These monthly statistics on borrowing and deposits by households and businesses are used by the Bank’s policy committees to understand economic trends and developments in the banking system.
- The net flow of consumer credit was £0.6 billion in November, the smallest flow since November 2013.
- Lending in the mortgage market continued to be steady in November, and in line with levels seen over the past three years. Net mortgage borrowing fell marginally to £4.1 billion, and mortgage approvals for house purchase remained unchanged at 65,000.
- UK businesses borrowed £0.9 billion of finance in November, below the previous six-month average of £2.3 billion.
Lending to individuals (Tables A-E)
Consumer credit (Tables B and C):
The extra amount borrowed by consumers in order to buy goods and services fell to £0.6 billion in November. This is the weakest since November 2013, and below the £1.1 billion average seen since July 2018. Within this, there was a net repayment of credit cards for the first time since July 2013, of £0.1 billion. Net borrowing for other loans and advances also weakened, to £0.7 billion.
These weak flows mean the annual growth rate of consumer credit fell to 5.7% in November, compared to 6.1% in October. It has now fallen 3.7 percentage points since July 2018, when it was 9.4%.
Chart 1: Consumer credit
Mortgage lending (Tables D and E):
Mortgage market data point to continued stability. Net mortgage borrowing by households was £4.1 billion in November, and the annual growth rate remained within the broad range it has been for the last three years, at 3.3%. Mortgage approvals for house purchase (an indicator for future lending) were unchanged in November, at 65,000, remaining within the narrow range seen over the past two years. Approvals for remortgage fell slightly on the month to 48,400.
Lending to businesses (Tables F-I)
Businesses can raise funds by borrowing from banks (via loans) or from financial markets (via instruments such as bonds and commercial paper, or with equity). In November, UK businesses borrowed £0.9 billion of finance from these sources. Both borrowing from banks and money raised in financial markets were subdued.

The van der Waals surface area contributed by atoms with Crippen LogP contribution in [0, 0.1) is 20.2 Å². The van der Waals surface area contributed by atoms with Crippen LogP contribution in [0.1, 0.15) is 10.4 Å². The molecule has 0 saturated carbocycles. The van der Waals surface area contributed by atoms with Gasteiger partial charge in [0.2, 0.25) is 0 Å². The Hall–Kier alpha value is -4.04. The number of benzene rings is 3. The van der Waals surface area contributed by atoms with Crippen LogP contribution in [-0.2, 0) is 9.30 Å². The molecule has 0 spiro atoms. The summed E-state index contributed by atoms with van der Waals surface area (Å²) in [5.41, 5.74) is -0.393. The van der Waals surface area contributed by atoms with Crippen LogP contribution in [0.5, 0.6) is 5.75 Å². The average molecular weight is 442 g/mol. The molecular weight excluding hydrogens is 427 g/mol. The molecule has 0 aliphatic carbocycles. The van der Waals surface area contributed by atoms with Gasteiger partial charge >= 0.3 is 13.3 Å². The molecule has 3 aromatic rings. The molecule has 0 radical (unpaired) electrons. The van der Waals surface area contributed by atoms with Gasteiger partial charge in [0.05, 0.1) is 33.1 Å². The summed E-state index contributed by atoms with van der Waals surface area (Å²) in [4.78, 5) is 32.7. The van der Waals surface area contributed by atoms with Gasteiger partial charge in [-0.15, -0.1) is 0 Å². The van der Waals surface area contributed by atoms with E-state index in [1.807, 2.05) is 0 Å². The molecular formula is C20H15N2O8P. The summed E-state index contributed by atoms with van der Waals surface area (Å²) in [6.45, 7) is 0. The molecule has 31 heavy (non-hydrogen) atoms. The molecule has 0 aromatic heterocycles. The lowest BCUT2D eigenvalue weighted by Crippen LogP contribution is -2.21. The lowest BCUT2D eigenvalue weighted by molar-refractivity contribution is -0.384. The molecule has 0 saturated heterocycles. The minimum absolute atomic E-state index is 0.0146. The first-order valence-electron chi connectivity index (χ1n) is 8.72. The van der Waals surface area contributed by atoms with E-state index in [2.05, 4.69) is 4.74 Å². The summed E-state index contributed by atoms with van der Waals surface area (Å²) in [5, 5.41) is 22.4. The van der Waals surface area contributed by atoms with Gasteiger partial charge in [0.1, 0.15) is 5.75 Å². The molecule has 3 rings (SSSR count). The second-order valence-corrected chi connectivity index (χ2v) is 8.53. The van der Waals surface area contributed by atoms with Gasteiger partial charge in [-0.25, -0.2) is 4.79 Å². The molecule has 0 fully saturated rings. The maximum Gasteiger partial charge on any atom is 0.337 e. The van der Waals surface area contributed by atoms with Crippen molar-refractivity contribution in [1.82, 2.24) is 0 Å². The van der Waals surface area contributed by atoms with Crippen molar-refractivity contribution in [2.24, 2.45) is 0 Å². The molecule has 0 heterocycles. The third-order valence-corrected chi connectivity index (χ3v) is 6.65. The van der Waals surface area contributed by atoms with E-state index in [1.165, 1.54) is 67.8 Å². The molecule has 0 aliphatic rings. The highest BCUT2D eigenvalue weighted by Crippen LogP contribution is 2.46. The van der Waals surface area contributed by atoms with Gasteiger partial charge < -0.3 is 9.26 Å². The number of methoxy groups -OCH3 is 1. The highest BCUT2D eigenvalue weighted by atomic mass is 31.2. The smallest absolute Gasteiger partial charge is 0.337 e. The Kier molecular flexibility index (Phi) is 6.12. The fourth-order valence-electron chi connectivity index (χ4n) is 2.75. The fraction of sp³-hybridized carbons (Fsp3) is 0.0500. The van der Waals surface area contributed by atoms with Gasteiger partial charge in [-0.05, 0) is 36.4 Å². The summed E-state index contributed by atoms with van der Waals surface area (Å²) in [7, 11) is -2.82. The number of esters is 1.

Firms borrowed £0.3 billion from financial markets in November. Within this, net commercial paper issuance recovered from a weak October to £0.7 billion, above the previous six-month average. This was partially offset by £0.3 billion of net repayments of bonds in November, reflecting weaker gross issuance. This was the lowest net issuance of bonds since February 2019. Net equity issuance was broadly stable at -£0.1 billion.
Borrowing from banks increased by £0.3 billion in November, weaker than the previous six-month average of £1.2 billion. These weaker flows resulted in a fall in the annual growth rate to 3.5%. Within this, the growth rate of borrowing from large businesses and SMEs fell to 4.9% and 1.0% respectively.
Chart 2: Net financed raised by PNFCs1
1. There is a discrepancy between the total of net finance raised and its components due to the seasonal adjustment methodology.
Broad money (Table J)
Broad money (M4ex) is a measure of the amount of money held by households, non-financial businesses (PNFCs) and financial companies that do not act as intermediaries, such as pension funds or insurance companies (NIOFCs). Total money holdings in November rose by £13.7 billion, stronger than the average of the previous six months.
The amount of money held by households rose by £4.7 billion in November, in line with recent months. The amount of money held by PNFCs increased slightly, by £3.0 billion, whilst NIOFC money holdings, which are usually volatile, rose by £6.0 billion.
Chart 3: Broad money by sector
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Next release date: 31 January 2020